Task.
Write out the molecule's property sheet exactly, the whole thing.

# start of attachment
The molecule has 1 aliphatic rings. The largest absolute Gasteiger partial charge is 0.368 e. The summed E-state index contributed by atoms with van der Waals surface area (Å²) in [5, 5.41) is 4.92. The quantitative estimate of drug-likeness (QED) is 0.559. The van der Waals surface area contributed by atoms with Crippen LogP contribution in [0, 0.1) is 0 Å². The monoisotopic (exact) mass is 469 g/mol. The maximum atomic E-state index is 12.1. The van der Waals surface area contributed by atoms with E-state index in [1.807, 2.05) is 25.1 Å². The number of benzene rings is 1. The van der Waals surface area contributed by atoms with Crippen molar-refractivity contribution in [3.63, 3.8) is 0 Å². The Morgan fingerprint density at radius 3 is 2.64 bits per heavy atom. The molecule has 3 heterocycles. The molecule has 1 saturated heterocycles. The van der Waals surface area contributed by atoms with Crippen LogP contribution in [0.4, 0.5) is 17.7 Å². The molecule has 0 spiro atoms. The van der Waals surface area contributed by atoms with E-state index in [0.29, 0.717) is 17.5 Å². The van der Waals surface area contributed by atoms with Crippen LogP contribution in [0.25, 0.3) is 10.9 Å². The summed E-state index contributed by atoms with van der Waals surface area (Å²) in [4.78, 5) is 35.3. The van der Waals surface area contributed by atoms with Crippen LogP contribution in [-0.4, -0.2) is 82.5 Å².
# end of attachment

The molecule has 1 aliphatic rings. The largest absolute Gasteiger partial charge is 0.368 e. The summed E-state index contributed by atoms with van der Waals surface area (Å²) in [5, 5.41) is 4.92. The quantitative estimate of drug-likeness (QED) is 0.559. The van der Waals surface area contributed by atoms with Crippen LogP contribution in [0, 0.1) is 0 Å². The monoisotopic (exact) mass is 469 g/mol. The maximum atomic E-state index is 12.1. The van der Waals surface area contributed by atoms with E-state index in [1.807, 2.05) is 25.1 Å². The number of benzene rings is 1. The van der Waals surface area contributed by atoms with Crippen molar-refractivity contribution in [3.63, 3.8) is 0 Å². The Morgan fingerprint density at radius 3 is 2.64 bits per heavy atom. The molecule has 3 heterocycles. The molecule has 1 saturated heterocycles. The van der Waals surface area contributed by atoms with Crippen LogP contribution in [0.4, 0.5) is 17.7 Å². The molecule has 0 spiro atoms. The van der Waals surface area contributed by atoms with E-state index in [0.29, 0.717) is 17.5 Å². The van der Waals surface area contributed by atoms with Crippen LogP contribution in [0.25, 0.3) is 10.9 Å². The summed E-state index contributed by atoms with van der Waals surface area (Å²) in [4.78, 5) is 35.3. The van der Waals surface area contributed by atoms with Crippen LogP contribution in [-0.4, -0.2) is 82.5 Å².